Squilla also said that the Toronto site operators advocate that opening multiple sites across the city was the most effective way to save lives. Therefore, he is “baffled” that Safehouse would move forward with only a single site. Some advocates might argue that something is better than nothing during a period of staggeringly high over overdose death rates in the area. Ultimately, Goldfein argues that Safehouse plans to open more sites throughout Philadelphia. So would Squilla be more receptive to a plan that offers multiple locations?
What will the neighbors think?
According to local sources, a lot of people in the neighborhood do actually support the idea of a supervised injection site. However, some reports indicate the community would prefer the site be established as part of a hospital or medical center instead of in a commercial area or near homes.
A common concern from the neighbors is that drug sales around the site would increase. Additionally, people worry that the site would only exaggerate the already high rates of illicit drug use in the community.
However, it is important to note that there are various studies of the supervised injection site in Vancouver, British Columbia, which has been in operation for more than a decade. The data shows:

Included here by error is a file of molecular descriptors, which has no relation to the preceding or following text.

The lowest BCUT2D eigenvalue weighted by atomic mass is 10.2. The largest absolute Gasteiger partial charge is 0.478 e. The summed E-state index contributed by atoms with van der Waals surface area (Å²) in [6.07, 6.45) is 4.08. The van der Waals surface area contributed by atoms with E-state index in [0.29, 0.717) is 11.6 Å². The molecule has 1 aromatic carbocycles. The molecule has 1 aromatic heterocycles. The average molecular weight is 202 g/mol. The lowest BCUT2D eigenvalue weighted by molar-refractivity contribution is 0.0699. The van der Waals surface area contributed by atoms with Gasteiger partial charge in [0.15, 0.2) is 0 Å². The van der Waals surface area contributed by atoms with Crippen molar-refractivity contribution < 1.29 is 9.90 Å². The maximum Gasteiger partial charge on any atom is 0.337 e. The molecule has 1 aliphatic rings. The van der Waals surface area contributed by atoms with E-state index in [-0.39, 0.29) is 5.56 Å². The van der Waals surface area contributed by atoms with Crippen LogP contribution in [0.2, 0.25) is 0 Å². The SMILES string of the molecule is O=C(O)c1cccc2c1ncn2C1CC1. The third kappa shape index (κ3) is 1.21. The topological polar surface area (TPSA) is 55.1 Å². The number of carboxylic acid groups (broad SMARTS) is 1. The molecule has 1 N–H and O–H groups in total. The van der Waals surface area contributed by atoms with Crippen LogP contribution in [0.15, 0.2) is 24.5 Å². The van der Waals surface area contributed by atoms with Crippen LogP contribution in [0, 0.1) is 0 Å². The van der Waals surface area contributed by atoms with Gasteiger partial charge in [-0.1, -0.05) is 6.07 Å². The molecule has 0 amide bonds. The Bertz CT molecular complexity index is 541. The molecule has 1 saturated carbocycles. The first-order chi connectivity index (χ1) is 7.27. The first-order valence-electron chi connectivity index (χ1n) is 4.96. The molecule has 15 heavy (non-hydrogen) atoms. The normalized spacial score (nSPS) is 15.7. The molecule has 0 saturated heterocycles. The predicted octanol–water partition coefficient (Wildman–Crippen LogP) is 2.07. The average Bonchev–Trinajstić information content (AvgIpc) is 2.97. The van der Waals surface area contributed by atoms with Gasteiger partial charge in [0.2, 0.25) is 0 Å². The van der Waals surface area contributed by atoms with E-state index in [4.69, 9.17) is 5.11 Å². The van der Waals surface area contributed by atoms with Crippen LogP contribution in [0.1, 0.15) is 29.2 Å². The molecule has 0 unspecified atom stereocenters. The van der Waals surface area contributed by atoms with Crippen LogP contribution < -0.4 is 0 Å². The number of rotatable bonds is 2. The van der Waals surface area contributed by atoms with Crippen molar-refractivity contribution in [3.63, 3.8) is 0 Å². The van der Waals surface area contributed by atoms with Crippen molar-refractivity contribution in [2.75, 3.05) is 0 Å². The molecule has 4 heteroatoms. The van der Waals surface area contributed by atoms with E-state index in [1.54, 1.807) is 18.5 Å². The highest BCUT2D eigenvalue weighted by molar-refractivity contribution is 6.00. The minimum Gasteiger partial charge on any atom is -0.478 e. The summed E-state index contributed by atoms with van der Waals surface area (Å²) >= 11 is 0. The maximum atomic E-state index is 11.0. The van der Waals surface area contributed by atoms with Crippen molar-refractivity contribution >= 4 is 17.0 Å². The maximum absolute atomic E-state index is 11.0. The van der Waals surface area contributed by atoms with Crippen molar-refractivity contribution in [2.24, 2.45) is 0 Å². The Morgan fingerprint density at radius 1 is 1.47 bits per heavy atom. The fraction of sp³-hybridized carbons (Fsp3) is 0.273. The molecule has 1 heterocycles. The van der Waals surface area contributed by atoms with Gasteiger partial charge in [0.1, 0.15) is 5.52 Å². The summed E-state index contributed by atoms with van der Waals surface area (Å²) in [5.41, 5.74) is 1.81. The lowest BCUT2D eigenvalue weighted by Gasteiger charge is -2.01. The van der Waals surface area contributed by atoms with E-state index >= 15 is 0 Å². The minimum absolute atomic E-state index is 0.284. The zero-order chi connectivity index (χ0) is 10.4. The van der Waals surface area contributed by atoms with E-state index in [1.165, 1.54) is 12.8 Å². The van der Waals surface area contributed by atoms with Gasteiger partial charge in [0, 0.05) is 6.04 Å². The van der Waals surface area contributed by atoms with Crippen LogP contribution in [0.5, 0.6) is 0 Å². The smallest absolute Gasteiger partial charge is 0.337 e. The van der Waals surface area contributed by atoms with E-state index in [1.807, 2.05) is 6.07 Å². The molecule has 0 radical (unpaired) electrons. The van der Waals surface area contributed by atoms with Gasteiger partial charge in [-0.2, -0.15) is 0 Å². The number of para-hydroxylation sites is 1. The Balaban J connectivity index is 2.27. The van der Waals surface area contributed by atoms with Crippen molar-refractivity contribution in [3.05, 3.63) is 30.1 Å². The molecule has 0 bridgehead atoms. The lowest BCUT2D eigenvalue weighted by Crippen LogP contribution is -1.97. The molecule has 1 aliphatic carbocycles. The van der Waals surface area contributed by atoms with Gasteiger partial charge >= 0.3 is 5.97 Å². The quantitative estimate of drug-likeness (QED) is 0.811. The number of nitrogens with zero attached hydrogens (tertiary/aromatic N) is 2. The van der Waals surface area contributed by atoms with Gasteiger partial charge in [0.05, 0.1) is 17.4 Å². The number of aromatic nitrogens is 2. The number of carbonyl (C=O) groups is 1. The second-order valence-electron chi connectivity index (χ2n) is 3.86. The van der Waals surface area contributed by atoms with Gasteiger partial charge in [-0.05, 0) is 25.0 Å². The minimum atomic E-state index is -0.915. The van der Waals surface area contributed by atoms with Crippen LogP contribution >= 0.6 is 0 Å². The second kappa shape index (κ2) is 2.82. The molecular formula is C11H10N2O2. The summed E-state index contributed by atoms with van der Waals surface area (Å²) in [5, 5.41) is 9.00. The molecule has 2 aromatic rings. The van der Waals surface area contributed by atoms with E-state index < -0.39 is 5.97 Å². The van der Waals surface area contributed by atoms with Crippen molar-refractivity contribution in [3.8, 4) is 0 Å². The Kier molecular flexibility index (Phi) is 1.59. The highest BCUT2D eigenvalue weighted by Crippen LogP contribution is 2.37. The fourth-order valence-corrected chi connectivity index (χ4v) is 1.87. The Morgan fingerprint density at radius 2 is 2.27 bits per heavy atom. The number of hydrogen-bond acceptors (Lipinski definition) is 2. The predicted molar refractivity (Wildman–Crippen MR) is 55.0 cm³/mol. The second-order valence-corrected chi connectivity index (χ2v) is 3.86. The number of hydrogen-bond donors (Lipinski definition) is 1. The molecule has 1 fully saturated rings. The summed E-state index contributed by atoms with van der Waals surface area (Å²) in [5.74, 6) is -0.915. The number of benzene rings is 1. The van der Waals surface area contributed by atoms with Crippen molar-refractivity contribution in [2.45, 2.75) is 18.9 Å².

- Reduced overdose death rates around the site
- No impact on crime in the area
- Significantly increased rates of drug users getting treatment
So while it is understandable why the neighbors might get nervous about this kind of thing, there are experiments in other parts of the world that demonstrate these programs do save lives. Moreover, these programs also help a lot of people get into treatment programs.
Rendell says he is ready to go to prison to defend the Safehouse project. He describes the supervised injection site as a crucial, life-saving measure. This would make sense for a city that saw 1,217 overdose deaths in 2017 and an estimated 1,100 fatal overdoses last year. With that amount of pain and suffering due to the overdose outbreak across America, it is easy to understand why this is such an important topic to so many people.
Any resource that keeps people alive and offers them a path toward treatment is worth consideration. In the fight against the devastating opioid crisis every community can use all the help it can get. Recent statistics stating that 150 people die every day due to opioid overdose. Therefore, it is critical that more people gain access to healthcare options and comprehensive addiction treatment. Palm Partners Recovery Center has proudly provided the highest quality of addiction treatment for over 20 years. If you or someone you love is struggling, please call toll-free now 1-800-951-6135.